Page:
Google has a strong defense in the form of the DMCA safe harbor provisions, Michael Graham, an intellectual property attorney and partner with Marshall Gerstein & Borun, told the E-Commerce Times.
"I'd be very surprised if this suit has legs," he said. Google has already registered YouTube as an Internet service provider, availing it of the law's protections, he noted. "Right now, it seems like a way of gaining publicity and leverage for negotiations."
Just knowing that infringement is taking place is not enough to make Google liable, Graham added. "Everybody knows this stuff is going to happen," he said. "But as long as Google satisfies the notice and takedown requirements, they should be OK."
Follow the Leader?
Another significant risk for Google would be if other media companies follow Viacom's lead and file suits of their own. In that situation, Google's exposure to damages could quickly add up to significant sums, possibly a sum large enough to dwarf the revenue and profit YouTube may generate.
Viacom had already established itself as an outspoken YouTube critic with its earlier actions and also has a demographic target -- of mostly young people -- that might ratchet up the stakes for it to protect its online content, Scott Kessler, an analyst for Standard & Poor's, told the E-Commerce Times.
Google could not be reached for comment on the suit, but Google attorney Alexander Macgillivray told Reuters that the company was confident that it bought a legally viable company when it purchased YouTube. "We're saying that the DMCA protects what we're doing," he said.
Going it Alone?
The suit and its potential fallout also raise another key question about YouTube: Whether or not it can remain viable as a video-sharing network based more on true user-generated content.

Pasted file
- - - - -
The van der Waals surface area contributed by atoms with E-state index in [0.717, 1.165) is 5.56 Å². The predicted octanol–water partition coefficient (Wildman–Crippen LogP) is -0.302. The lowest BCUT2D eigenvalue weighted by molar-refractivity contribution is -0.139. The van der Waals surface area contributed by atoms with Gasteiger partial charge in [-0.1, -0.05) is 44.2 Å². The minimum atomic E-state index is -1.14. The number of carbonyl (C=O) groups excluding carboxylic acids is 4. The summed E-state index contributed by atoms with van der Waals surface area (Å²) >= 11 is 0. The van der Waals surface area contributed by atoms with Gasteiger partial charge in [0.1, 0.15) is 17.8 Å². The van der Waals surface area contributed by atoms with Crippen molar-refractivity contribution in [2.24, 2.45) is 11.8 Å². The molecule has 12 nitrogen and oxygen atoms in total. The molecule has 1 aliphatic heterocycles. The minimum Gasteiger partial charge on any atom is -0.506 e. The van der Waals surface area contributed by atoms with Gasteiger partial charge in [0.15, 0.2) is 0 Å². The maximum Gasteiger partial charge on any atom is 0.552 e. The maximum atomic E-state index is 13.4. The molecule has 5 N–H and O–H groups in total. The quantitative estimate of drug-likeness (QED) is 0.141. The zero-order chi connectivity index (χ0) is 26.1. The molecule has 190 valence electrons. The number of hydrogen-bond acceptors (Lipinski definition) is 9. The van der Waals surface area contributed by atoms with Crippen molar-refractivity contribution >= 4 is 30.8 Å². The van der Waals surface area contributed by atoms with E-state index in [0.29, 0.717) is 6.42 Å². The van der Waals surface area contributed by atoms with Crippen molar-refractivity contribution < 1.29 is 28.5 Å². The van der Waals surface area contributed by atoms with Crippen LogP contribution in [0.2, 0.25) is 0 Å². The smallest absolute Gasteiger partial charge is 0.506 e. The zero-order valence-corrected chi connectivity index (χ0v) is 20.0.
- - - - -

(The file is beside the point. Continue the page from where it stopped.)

Google has tried to make that a moot point, striking deals such as a recent partnership with the National Basketball Association (NBA) to license copyrighted content under certain conditions and give users NBA-generated video clips to play with on the site.
While user-generated content makes up the vast majority of the content on YouTube, professional content may be far more valuable to Google in terms of the prices it can charge for advertisers to gain access to viewers, Forrester Research analyst James McQuivey told the E-Commerce Times.
As YouTube rolls out more video advertising that appears before and after video clips, viewers are more likely to be receptive to TV-style ads when watching TV quality content, he stated.
A Major Annoyance
Other media companies will "line up behind Viacom," predicted Josh Bernoff, another Forrester analyst.
Viacom is likely using the Grokster decision as a guide, citing the P2P (peer-to-peer) network shut down because it was deemed to have disregarded copyright issues, he noted.
"If Google doesn't move in a very public way to accommodate Viacom's copyrights, this is going to the Supreme Court," Bernoff said. Google may settle, but will likely have to prove to Viacom first that it can effectively monitor YouTube on an ongoing basis.
"Either way, this is now a major annoyance for Google," he concluded.